Industrial Health, Jan. 1997, Vol.35, No.1, p.1-7. 63 ref.
Ergonomics program development: Prevention in the workplace
The development of an ergonomics programme to prevent work-related repetitive strain injuries in an electronics manufacturing company is described. Hazard assessment consisted of a review of injury/illness records by department and location, work site surveys, and a survey of workers for evidence of risk-related tasks. Tasks were prioritized according to degree of hazard, and alternative interventions were developed for each task. Intervention activities included evaluation by an ergonomics corrective action team and an ergonomics specialist team, training, exercises, and changes to equipment and processes. The programme resulted in a significant reduction in repetitive strain injury severity.
American Industrial Hygiene Association Journal, Feb. 1997, Vol.58, No.2, p.145-149. 6 ref.
D'Hertefelt H., Willocx M., Bentein K.
The body at work - Applying ergonomics at the workplace
Le corps au travail - Pratiques ergonomiques dans l'entreprise [in French]
Belastende houdingen en bewegingen - Ergonomie in de praktijk [in Dutch]
Topics: Belgium; building industry; case study; check lists; dairy industry; electronics industry; ergonomic evaluation; ergonomics; fibrous glass industry; hand-arm vibration; health care personnel; manual handling; manuals; manufacturing industries; meat industry; petroleum refining; pharmaceutical industry; plastic films; safe working methods; supermarkets; textile industry; transport of materials; waste disposal; wire ropes; work posture.
Institut national de recherche sur les conditions de travail, rue de la Concorde 60, 1050 Bruxelles, Belgium, 1996. 254p. Illus. Bibl.ref. Index.
Frieling E., Pfitzmann J., Pfaus H.
Bundesanstalt für Arbeitsschutz
Work organisation and working hours in the field of research and development - An empirical analysis of mechanical and electrical engineering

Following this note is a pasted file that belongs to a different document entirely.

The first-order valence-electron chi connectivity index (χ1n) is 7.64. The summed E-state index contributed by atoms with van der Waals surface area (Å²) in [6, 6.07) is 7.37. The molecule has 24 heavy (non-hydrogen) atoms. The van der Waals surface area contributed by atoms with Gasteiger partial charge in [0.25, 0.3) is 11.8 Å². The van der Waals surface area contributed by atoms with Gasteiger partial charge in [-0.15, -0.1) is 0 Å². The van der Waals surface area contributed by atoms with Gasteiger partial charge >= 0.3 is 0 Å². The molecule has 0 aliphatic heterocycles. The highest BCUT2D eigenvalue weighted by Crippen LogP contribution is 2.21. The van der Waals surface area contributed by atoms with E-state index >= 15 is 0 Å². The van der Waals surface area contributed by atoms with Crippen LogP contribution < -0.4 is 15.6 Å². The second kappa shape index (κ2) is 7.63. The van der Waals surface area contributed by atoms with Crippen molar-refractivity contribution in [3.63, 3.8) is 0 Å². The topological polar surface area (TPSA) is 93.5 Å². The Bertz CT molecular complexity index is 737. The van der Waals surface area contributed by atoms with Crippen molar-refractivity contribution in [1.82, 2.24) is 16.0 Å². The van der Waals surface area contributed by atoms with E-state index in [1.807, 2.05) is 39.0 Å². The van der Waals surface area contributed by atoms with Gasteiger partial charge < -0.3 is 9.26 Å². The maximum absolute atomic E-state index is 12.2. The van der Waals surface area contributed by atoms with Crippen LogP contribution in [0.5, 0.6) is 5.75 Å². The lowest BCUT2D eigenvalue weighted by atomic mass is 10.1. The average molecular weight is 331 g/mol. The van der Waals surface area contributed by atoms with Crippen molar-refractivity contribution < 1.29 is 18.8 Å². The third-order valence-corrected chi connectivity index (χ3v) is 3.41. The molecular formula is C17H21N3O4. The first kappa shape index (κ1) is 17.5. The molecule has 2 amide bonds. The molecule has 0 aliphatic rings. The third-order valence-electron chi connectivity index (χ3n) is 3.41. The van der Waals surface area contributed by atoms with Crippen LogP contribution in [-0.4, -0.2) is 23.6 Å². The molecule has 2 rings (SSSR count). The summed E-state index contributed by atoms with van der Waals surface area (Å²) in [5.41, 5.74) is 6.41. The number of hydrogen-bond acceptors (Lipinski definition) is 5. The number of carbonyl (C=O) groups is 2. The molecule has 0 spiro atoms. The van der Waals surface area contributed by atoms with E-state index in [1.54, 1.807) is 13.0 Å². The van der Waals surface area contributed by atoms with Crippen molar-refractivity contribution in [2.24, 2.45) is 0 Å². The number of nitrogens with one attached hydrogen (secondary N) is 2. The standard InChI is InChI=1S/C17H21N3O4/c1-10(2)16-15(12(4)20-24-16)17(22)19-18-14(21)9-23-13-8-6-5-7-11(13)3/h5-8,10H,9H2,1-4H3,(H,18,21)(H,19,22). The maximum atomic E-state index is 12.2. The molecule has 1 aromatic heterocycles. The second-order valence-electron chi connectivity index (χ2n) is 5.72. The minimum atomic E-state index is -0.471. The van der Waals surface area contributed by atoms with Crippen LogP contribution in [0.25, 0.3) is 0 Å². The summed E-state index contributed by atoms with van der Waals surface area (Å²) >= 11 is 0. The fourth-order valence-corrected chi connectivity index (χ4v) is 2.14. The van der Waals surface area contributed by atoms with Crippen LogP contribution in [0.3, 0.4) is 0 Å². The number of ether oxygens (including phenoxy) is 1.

Arbeitsorganisation und Arbeitszeitsregelungen im F&E-Bereich - Eine empirische Analyse in der Metall- und Elektrobranche [in German]
Topics: computer aided design; electronics industry; flexible working time; Germany; machinery industry; part-time employment; questionnaire survey; statistical aspects; work organization; work time schedules.
Wirtschaftsverlag NW, Verlag für neue Wissenschaft GmbH, Postfach 10 11 10, 27511 Bremerhaven, Germany, 1996. xi, 240p. Illus. 113 ref.
Bureau of Workers' Activities
Chemicals in the workplace
Vol.1 of this training module covers the following aspects of chemical hazards in the workplace: routes of entry of chemicals into the body; health effects of chemicals; classification of chemicals; how to obtain information about industrial chemicals; role of health and safety representatives. Exercises: mapping chemical risks in the workplace; case study of chemical hazards; making a chemical hazard data sheet; chemicals check list. Vol.2 (Appendices) contains 11 annexes containing important subsidiary information on chemicals, such as: list of IARC evaluations; list of extremely hazardous chemicals (WHO, IPCS); how to find various kinds of information on chemicals; chemicals that have toxic effects on reproduction; carcinogenic chemicals in electronics manufacturing; list of examples of chemical antidotes; hazard data sheets for 30 commonly used chemicals in industry; chemical groups.